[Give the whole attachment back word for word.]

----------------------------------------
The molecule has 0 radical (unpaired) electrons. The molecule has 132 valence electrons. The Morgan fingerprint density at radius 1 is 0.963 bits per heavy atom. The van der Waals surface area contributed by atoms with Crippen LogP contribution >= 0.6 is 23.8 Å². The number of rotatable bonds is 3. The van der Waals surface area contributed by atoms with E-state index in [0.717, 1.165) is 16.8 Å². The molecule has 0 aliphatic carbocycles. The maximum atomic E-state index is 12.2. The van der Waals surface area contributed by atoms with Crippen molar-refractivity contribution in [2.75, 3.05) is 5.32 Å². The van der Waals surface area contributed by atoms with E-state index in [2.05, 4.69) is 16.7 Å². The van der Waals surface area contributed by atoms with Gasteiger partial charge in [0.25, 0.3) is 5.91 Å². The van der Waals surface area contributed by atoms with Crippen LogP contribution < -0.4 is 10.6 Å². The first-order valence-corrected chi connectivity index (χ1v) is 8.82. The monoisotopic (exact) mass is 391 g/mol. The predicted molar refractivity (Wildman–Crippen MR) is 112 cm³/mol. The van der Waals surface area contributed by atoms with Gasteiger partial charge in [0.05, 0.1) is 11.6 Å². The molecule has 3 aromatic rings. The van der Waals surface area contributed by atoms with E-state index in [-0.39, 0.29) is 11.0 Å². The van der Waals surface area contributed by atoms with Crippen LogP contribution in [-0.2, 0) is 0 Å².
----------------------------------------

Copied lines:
The molecule has 0 radical (unpaired) electrons. The molecule has 132 valence electrons. The Morgan fingerprint density at radius 1 is 0.963 bits per heavy atom. The van der Waals surface area contributed by atoms with Crippen LogP contribution >= 0.6 is 23.8 Å². The number of rotatable bonds is 3. The van der Waals surface area contributed by atoms with E-state index in [0.717, 1.165) is 16.8 Å². The molecule has 0 aliphatic carbocycles. The maximum atomic E-state index is 12.2. The van der Waals surface area contributed by atoms with Crippen molar-refractivity contribution in [2.75, 3.05) is 5.32 Å². The van der Waals surface area contributed by atoms with E-state index in [2.05, 4.69) is 16.7 Å². The van der Waals surface area contributed by atoms with Gasteiger partial charge in [0.25, 0.3) is 5.91 Å². The van der Waals surface area contributed by atoms with Crippen LogP contribution < -0.4 is 10.6 Å². The first-order valence-corrected chi connectivity index (χ1v) is 8.82. The monoisotopic (exact) mass is 391 g/mol. The predicted molar refractivity (Wildman–Crippen MR) is 112 cm³/mol. The van der Waals surface area contributed by atoms with Gasteiger partial charge in [0.05, 0.1) is 11.6 Å². The molecule has 3 aromatic rings. The van der Waals surface area contributed by atoms with E-state index in [-0.39, 0.29) is 11.0 Å². The van der Waals surface area contributed by atoms with Crippen LogP contribution in [-0.2, 0) is 0 Å².